Oz & James’ Big French Wine Adventure on DVD
by Joe Sanders
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Oz & James’ Big French Wine Adventure, or Oz & James’s Big Wine Adventure (as the show’s opening title sequence calls it), or James May’s Road Trip (as it was originally broadcast under) is a documentary series following James May (Top Gear) as he travels around the French countryside with wine expert Oz Clarke. Each of the six episodes follows May and Clarke to a different region of France, where they taste wine and explore the regional cultures surrounding different vintages. The hook is that James May has apparently no interest in learning about the process of making wine or the history of wine. His purpose going into the series is to simply give the viewers some idea of what the differences might be between the various bottles of wine an average consumer might consider purchasing at their local grocery store. So, the fact that Oz Clarke insists on exploring the processes and cultural significances behind every bottle is obviously frustrating for May, and creates some nice conflict between our hosts.
Fans of BBC’s Top Gear will likely find this title very interesting as well. James May is, at his core, an entertainer, and he never fails to bring his trademark charisma and whit to the screen. The primary difference between watching this and watching an episode of Top Gear is that here we see May outside of his comfort zone. While there is occasionally an old car for him to enjoy and impart some knowledge about, we mostly get to see him uncomfortable and cross, which is an interesting new light for May. On the other hand, we have Oz Clarke, who May refers to as a “wine ponce,” or someone who takes wine way too seriously to be taken seriously themselves. Clarke’s arrogance about wine does come across as really pretentious, and if the show were about Oz Clarke traveling the French countryside alone and sampling wine, this would be unbearable. But thankfully, the contrast between the two hosts’ characters creates a very entertaining half hour of television.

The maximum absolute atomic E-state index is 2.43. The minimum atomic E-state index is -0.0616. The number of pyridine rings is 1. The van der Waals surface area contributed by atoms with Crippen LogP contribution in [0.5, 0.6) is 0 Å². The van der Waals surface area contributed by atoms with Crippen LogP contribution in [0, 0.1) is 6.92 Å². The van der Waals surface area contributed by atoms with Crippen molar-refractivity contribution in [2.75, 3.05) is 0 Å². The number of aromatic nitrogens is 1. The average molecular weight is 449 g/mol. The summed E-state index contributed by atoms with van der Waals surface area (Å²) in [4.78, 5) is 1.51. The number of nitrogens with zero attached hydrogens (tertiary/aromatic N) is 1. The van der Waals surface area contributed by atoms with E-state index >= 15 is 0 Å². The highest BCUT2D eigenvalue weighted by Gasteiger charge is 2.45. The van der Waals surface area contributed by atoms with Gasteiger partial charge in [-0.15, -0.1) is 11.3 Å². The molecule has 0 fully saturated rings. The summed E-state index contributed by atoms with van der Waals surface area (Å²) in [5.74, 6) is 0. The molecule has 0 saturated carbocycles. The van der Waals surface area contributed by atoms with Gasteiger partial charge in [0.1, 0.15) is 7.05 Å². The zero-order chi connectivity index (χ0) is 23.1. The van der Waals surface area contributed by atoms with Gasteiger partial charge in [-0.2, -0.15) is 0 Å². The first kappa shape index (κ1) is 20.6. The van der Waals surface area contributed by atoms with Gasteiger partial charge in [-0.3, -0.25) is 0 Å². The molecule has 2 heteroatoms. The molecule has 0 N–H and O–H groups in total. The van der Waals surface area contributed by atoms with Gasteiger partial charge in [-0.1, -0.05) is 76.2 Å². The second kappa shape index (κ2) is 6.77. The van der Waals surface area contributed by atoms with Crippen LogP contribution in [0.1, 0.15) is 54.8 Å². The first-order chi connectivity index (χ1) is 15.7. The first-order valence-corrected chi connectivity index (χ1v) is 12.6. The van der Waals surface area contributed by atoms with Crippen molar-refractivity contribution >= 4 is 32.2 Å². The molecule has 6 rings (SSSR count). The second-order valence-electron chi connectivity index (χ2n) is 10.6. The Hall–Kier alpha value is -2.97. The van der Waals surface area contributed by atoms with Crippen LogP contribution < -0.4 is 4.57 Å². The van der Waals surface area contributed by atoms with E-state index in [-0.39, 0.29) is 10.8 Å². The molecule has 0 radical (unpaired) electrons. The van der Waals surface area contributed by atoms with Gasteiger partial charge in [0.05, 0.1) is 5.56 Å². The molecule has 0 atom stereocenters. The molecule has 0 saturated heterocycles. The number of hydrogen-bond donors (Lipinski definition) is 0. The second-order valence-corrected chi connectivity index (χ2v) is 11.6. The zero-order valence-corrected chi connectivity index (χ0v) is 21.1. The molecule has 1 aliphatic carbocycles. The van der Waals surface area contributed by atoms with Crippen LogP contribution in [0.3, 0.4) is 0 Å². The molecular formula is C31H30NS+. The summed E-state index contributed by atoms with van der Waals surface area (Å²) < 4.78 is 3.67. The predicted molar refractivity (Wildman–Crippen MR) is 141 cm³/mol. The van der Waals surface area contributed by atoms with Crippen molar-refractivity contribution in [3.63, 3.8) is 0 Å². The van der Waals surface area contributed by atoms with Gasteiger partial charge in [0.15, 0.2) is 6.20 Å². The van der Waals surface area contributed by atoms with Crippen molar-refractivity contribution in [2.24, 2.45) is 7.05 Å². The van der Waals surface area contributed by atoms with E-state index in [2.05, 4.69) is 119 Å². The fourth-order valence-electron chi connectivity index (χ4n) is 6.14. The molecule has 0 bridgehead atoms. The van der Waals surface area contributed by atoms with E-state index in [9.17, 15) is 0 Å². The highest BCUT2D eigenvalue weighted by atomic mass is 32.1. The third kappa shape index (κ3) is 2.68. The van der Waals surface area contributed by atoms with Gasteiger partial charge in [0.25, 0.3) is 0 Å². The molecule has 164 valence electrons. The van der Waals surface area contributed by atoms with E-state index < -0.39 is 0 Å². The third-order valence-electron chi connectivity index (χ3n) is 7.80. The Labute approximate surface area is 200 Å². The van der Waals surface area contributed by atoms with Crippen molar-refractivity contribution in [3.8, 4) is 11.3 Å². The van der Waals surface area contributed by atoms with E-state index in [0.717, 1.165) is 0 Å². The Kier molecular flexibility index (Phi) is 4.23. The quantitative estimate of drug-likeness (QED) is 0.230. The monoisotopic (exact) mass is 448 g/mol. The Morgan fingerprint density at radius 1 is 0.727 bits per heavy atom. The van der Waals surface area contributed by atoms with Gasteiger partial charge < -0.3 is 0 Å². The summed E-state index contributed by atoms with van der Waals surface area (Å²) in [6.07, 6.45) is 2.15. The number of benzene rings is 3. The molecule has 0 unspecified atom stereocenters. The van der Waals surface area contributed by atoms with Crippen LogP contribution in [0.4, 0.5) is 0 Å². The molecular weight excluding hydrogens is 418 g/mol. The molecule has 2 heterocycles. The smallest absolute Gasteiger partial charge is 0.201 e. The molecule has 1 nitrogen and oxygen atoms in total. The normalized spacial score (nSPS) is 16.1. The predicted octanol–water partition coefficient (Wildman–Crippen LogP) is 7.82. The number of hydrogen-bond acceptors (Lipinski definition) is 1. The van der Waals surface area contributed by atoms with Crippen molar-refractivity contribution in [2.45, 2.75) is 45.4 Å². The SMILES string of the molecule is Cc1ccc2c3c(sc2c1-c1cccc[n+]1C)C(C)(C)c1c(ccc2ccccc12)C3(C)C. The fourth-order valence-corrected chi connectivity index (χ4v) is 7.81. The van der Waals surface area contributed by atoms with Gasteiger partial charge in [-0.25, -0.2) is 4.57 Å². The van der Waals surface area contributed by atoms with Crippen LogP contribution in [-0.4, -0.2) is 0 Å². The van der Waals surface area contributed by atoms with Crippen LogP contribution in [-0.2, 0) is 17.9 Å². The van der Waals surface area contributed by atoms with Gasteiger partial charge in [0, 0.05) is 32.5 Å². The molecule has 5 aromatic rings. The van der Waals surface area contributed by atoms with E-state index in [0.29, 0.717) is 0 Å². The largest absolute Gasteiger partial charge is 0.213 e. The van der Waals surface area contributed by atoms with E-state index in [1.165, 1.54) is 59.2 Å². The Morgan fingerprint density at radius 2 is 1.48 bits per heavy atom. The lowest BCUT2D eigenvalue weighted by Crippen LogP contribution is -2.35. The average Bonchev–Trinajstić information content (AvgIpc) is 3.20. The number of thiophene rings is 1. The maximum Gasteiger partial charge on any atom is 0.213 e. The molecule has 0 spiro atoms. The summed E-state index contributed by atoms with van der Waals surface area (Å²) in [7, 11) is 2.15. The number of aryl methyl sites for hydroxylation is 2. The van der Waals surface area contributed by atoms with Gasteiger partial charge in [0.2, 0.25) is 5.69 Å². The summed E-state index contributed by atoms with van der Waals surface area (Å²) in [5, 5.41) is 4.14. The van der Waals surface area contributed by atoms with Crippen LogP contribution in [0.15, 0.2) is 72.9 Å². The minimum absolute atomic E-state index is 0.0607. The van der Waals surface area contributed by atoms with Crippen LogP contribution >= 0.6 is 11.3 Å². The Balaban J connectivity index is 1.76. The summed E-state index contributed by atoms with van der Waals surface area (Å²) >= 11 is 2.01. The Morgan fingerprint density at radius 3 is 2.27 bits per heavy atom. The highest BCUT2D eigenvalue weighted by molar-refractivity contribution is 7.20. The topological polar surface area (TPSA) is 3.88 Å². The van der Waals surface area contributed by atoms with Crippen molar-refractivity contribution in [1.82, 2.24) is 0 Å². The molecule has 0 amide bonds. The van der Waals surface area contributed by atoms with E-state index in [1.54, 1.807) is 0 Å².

The show has a strong, oaky base with a Sideways like feel, along with the slightly bitter, slightly fruity smell of The Odd Couple and a hint of Man vs. Wild that will surprise the audience’s pallet on occasion. Now, this wine rhetoric may be a bit cutesy, but it gets at something which I find really interesting about this show: watching it is a bit like drinking a bottle of wine, or so I would imagine. At first, this is not going to be to everyone’s liking. I was rather annoyed by the first episode with its over-scripted voice-over narration, as well as Clarke’s professorial persona annoyingly quizzing May on his ability to identify smells in wines. However, as I continued to watch, these little criticisms did fade away. The narration got less annoying, and the challenges that Clarke invents for May to accomplish at the end of each episode continued to get more entertaining. So, with each episode serving as a metaphorical glass of wine, I quickly became intoxicated with the series, legitimately wanting to see where our dynamic duo would take me next.
If you’re hoping to learn a lot about wine, then Oz & James’ Big French Wine Adventure probably isn’t the right choice. I’m convinced that there must be more informative wine-related travel programs on DVD, but I imagine there are precious few available that are this entertaining. Which isn’t to say that this series has no educational merit; there is something to be learned about wine here, and James May takes great delight throughout the series in announcing “wine facts” anytime he manages to learn something.
The DVD itself is not at all impressive. There are absolutely no special features. Not even subtitles or alternate audio tracks (not even French, which is ironic). Also, viewers will have to play each episode individually as the DVD menu doesn’t bother to include a “Play All” button.
Joe Sanders is a playwright and college instructor in Kalamazoo, Michigan. He has a Master’s degree in playwriting and a Bachelor’s degree in creative writing from Western Michigan University, where he currently teaches Thought and Writing.
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